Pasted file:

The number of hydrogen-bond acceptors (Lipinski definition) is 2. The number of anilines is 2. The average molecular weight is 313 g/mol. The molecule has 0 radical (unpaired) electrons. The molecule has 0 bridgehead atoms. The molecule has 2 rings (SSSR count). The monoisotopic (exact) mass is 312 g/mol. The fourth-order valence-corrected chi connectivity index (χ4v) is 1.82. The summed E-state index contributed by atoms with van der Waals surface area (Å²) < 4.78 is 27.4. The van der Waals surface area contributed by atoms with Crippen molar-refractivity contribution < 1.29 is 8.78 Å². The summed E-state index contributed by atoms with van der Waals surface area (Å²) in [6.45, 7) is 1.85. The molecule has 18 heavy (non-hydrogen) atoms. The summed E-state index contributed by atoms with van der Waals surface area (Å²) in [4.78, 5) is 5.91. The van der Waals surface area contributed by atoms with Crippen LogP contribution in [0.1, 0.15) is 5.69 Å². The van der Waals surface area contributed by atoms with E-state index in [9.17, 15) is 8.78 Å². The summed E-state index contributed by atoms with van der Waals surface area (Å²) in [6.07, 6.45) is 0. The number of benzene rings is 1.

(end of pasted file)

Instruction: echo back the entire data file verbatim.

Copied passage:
The number of hydrogen-bond acceptors (Lipinski definition) is 2. The number of anilines is 2. The average molecular weight is 313 g/mol. The molecule has 0 radical (unpaired) electrons. The molecule has 0 bridgehead atoms. The molecule has 2 rings (SSSR count). The monoisotopic (exact) mass is 312 g/mol. The fourth-order valence-corrected chi connectivity index (χ4v) is 1.82. The summed E-state index contributed by atoms with van der Waals surface area (Å²) < 4.78 is 27.4. The van der Waals surface area contributed by atoms with Crippen molar-refractivity contribution < 1.29 is 8.78 Å². The summed E-state index contributed by atoms with van der Waals surface area (Å²) in [6.45, 7) is 1.85. The molecule has 18 heavy (non-hydrogen) atoms. The summed E-state index contributed by atoms with van der Waals surface area (Å²) in [4.78, 5) is 5.91. The van der Waals surface area contributed by atoms with Crippen LogP contribution in [0.1, 0.15) is 5.69 Å². The van der Waals surface area contributed by atoms with E-state index in [9.17, 15) is 8.78 Å². The summed E-state index contributed by atoms with van der Waals surface area (Å²) in [6.07, 6.45) is 0. The number of benzene rings is 1.